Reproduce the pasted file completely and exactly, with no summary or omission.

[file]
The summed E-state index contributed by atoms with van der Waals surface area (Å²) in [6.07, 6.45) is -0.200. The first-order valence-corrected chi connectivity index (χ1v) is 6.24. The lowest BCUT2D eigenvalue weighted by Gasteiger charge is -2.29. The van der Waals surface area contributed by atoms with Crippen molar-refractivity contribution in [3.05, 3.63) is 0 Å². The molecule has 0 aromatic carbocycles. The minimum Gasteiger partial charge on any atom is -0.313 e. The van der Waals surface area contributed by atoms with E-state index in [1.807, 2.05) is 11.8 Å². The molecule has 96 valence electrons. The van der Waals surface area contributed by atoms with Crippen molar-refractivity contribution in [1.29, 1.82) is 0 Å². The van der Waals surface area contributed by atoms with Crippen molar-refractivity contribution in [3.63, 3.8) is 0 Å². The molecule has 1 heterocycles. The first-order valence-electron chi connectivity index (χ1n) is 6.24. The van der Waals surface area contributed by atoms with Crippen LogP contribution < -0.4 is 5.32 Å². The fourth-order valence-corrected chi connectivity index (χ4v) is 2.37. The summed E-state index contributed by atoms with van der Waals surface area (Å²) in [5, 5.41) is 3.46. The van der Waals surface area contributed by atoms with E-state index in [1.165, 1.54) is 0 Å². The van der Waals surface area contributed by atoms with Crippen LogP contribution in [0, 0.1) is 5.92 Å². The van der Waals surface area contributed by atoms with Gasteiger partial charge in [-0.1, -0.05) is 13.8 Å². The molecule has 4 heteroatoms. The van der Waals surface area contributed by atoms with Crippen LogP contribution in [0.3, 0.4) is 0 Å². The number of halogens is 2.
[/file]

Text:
The summed E-state index contributed by atoms with van der Waals surface area (Å²) in [6.07, 6.45) is -0.200. The first-order valence-corrected chi connectivity index (χ1v) is 6.24. The lowest BCUT2D eigenvalue weighted by Gasteiger charge is -2.29. The van der Waals surface area contributed by atoms with Crippen molar-refractivity contribution in [3.05, 3.63) is 0 Å². The molecule has 0 aromatic carbocycles. The minimum Gasteiger partial charge on any atom is -0.313 e. The van der Waals surface area contributed by atoms with E-state index in [1.807, 2.05) is 11.8 Å². The molecule has 96 valence electrons. The van der Waals surface area contributed by atoms with Crippen molar-refractivity contribution in [1.29, 1.82) is 0 Å². The van der Waals surface area contributed by atoms with Crippen molar-refractivity contribution in [3.63, 3.8) is 0 Å². The molecule has 1 heterocycles. The first-order valence-electron chi connectivity index (χ1n) is 6.24. The van der Waals surface area contributed by atoms with Crippen LogP contribution < -0.4 is 5.32 Å². The fourth-order valence-corrected chi connectivity index (χ4v) is 2.37. The summed E-state index contributed by atoms with van der Waals surface area (Å²) in [5, 5.41) is 3.46. The van der Waals surface area contributed by atoms with E-state index in [1.165, 1.54) is 0 Å². The van der Waals surface area contributed by atoms with Crippen LogP contribution in [0, 0.1) is 5.92 Å². The van der Waals surface area contributed by atoms with Gasteiger partial charge in [-0.1, -0.05) is 13.8 Å². The molecule has 4 heteroatoms. The van der Waals surface area contributed by atoms with Crippen LogP contribution in [0.3, 0.4) is 0 Å². The number of halogens is 2.